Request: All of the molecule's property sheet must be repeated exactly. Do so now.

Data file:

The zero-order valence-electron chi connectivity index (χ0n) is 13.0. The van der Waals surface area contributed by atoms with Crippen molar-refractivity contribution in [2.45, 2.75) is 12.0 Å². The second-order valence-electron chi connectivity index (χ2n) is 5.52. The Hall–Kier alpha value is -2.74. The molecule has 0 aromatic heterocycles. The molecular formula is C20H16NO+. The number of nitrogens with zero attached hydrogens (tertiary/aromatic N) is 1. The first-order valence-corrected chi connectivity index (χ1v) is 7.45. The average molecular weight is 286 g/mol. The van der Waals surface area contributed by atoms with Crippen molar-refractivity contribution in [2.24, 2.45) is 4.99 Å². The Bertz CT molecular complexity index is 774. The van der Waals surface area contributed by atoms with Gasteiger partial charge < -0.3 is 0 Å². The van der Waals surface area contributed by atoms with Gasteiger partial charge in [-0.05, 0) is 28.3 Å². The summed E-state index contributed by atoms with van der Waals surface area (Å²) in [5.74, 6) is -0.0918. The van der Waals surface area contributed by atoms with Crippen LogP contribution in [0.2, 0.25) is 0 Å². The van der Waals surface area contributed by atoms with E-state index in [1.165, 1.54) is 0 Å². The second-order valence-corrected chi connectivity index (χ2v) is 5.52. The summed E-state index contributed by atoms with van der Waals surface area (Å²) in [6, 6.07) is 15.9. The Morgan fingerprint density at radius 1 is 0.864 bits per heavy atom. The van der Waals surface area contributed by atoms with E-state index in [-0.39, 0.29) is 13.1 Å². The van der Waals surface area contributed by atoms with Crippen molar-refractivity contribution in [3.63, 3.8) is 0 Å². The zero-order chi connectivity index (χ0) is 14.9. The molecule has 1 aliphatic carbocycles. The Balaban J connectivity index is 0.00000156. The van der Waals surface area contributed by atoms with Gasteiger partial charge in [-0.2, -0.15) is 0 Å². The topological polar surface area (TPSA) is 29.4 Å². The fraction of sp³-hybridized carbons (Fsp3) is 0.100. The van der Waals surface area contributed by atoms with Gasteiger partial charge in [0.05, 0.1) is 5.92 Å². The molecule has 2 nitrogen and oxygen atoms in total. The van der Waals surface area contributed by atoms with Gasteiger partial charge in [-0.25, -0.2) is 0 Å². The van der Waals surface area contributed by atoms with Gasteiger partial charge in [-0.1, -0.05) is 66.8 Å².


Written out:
The zero-order valence-electron chi connectivity index (χ0n) is 13.0. The van der Waals surface area contributed by atoms with Crippen molar-refractivity contribution in [2.45, 2.75) is 12.0 Å². The second-order valence-electron chi connectivity index (χ2n) is 5.52. The Hall–Kier alpha value is -2.74. The molecule has 0 aromatic heterocycles. The molecular formula is C20H16NO+. The number of nitrogens with zero attached hydrogens (tertiary/aromatic N) is 1. The first-order valence-corrected chi connectivity index (χ1v) is 7.45. The average molecular weight is 286 g/mol. The van der Waals surface area contributed by atoms with Crippen molar-refractivity contribution in [2.24, 2.45) is 4.99 Å². The Bertz CT molecular complexity index is 774. The van der Waals surface area contributed by atoms with Gasteiger partial charge < -0.3 is 0 Å². The van der Waals surface area contributed by atoms with Gasteiger partial charge in [-0.05, 0) is 28.3 Å². The summed E-state index contributed by atoms with van der Waals surface area (Å²) in [5.74, 6) is -0.0918. The van der Waals surface area contributed by atoms with Crippen LogP contribution in [0.2, 0.25) is 0 Å². The van der Waals surface area contributed by atoms with E-state index in [1.165, 1.54) is 0 Å². The second-order valence-corrected chi connectivity index (χ2v) is 5.52. The summed E-state index contributed by atoms with van der Waals surface area (Å²) in [6, 6.07) is 15.9. The Morgan fingerprint density at radius 1 is 0.864 bits per heavy atom. The van der Waals surface area contributed by atoms with E-state index in [-0.39, 0.29) is 13.1 Å². The van der Waals surface area contributed by atoms with Crippen molar-refractivity contribution in [3.63, 3.8) is 0 Å². The zero-order chi connectivity index (χ0) is 14.9. The molecule has 1 aliphatic carbocycles. The Balaban J connectivity index is 0.00000156. The van der Waals surface area contributed by atoms with Gasteiger partial charge in [-0.2, -0.15) is 0 Å². The topological polar surface area (TPSA) is 29.4 Å². The fraction of sp³-hybridized carbons (Fsp3) is 0.100. The van der Waals surface area contributed by atoms with Gasteiger partial charge in [0.05, 0.1) is 5.92 Å². The molecule has 2 nitrogen and oxygen atoms in total. The van der Waals surface area contributed by atoms with Gasteiger partial charge in [-0.25, -0.2) is 0 Å². The van der Waals surface area contributed by atoms with Gasteiger partial charge in [-0.1, -0.05) is 66.8 Å².